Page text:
Ah, the DELL rebranded EMC Clariion AX4 (AX4-5SC, AX4-5, etc). It's awesome, but man do those Vault drives (and DELL/EMC support) make it so unfriendly.I’ll skip most of the background, and just get right to it.
First and foremost: This is an account of my experiences. Your experience will probably differ, and you’ll probably lose all of your data. Try this at your own risk.
We picked up a couple of these devices through an acquisition and they simply didn’t have drives large enough for our intended use. Upgrading the non-Vault drives is simple… pull out, plug in. Of course, you have to use EMC formatted drives (non-EMC SAS/SATA/FC drives will NOT work), which are pretty hard to procure from EMC directly without a valid support contract. It turns out that DELL is actually pretty well aligned to get these. Some of our other suppliers had month+ waits, but DELL had them to us in a few days.
Now, the Vault drives: The Vault drives are the first 4 drives in the AX4-5 (0,1,2,3). You can identify them by the little yellow stickers that warn you not to move the drives from their location. And you shouldn’t. The Vault drives contain OS, config and other information. If you pull these drives from the system, it will not fully boot (you can still connect via serial). If these drives fail in a certain sequence, the same fate will ensue. Simply put, you need them to be healthy.
If you do happen to trash the Vault drives for any reason, you can buy the 4-pack formatted and pre-loaded through DELL/EMC, but there is a premium, and finding someone who can actually get the part numbers is difficult at best.
Upgrading the Vault drives is generally a taboo subject for the end user, and I don’t condone it either. I’m sure it voids your warranty, lights Churches on fire, and brings Justin Bieber to haunt you in your sleep… but if you’re not using them in a production environment, or you buy them second hand on eBay, what the heck, right? I’m in.
This is not about upgrading Vault drives by using new Vault drives, as I don’t have any experience with that. When we put in a new 4-pack of Vault drives, we just swap them entirely and destroy any arrays/pools that are already created because we generally are putting in larger disks and want to be able to utilize the entire space.
EMC Powerlink is EMC’s customer portal. http://emc.powerlink.com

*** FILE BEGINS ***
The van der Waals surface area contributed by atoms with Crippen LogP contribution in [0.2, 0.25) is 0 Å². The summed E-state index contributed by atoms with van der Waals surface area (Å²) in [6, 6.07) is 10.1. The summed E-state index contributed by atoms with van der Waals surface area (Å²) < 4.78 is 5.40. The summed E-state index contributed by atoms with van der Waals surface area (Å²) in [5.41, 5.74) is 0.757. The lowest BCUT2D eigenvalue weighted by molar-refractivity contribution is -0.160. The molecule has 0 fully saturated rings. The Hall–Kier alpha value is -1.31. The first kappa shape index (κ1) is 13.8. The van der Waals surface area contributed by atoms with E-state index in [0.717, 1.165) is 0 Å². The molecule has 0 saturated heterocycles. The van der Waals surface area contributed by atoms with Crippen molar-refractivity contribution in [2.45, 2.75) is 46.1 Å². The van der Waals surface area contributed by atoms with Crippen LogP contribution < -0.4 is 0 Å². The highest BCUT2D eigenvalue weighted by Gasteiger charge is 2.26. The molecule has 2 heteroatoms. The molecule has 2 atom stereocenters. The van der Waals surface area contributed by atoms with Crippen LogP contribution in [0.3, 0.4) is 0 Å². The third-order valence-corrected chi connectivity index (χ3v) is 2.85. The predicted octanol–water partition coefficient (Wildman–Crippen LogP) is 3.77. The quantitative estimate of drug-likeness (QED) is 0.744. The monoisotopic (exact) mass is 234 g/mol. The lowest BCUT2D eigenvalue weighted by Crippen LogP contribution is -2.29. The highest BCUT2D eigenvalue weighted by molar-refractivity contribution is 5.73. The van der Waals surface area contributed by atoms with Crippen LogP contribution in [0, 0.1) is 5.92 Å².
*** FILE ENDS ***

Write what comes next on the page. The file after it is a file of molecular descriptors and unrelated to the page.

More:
You can sign up for a free account, register your AX4-5, and then access firmware, downloads, support, etc.
Anyway, upgrading the Vault drives by using non-Vault drives:
1) The AX4-5 should already be fully initialized. If it’s not, there is a tool that comes with the system to do this. It can also be downloaded from the EMC Powerlink site. Navisphere Storage System Initialization Utility.
2) I’m 99% sure that all of the Vault drives have to use the same interface as each other, and you probably want to match the old Vault drives too. If you have SAS vault drives, use new SAS drives. SATA = SATA.
3) The size of the new drive has to be greater than or equal to the old Vault drive size.
4) DISCONNECT all hosts attached to the device via Fiber or iSCSI.
5) Boot the system and bring everything online.
6) Your array should not have any warnings (no orange lights). For instance, one time when I did this procedure, Storage Processor B was turned off. When I was done, I couldn’t get Storage Processor B to reinitiate no matter what I tried, and we got all kinds of “software cannot talk to storage processor” type errors.
7) If available, upgrade the system firmware. Can be downloaded from EMC Powerlink site. Follow all directions and wait for system upgrade to finish completely.
8) Pull out the Vault drive marked #3. The light by the drive may turn a solid orange at this point. Insert the new drive to be used as a Vault drive.
9) The lights will flash blue (and possibly orange). Let the lights do their thing. At this point, the drive is replicating data from the remaining Vault drives. In Navisphere, you will see the new drive show up as “transitioning”. When the blue lights have stopped flashing completely or Navisphere shows the drive status as healthy, it’s done. Repeat step 8-9 for the Vault drive marked #2, then #1, then #0.
If the orange light next to the drive comes on solid, or flashes orange/blue every second for more than a few minutes, something is wrong. Put the old Vault drive back in.
10) If you must abort the process, perform steps 8-9 backwards by pulling out the new drive and putting in the original drive. One drive at a time, allow time to complete.
11) After you have swapped out the last Vault drive, all lights should be blue, and all components should be operational.
12) If you decide to put all of the original Vault drives back in at a later date, you have to repeat the process all over again using the original Vault drives. You cannot just swap out all of the drives at one time.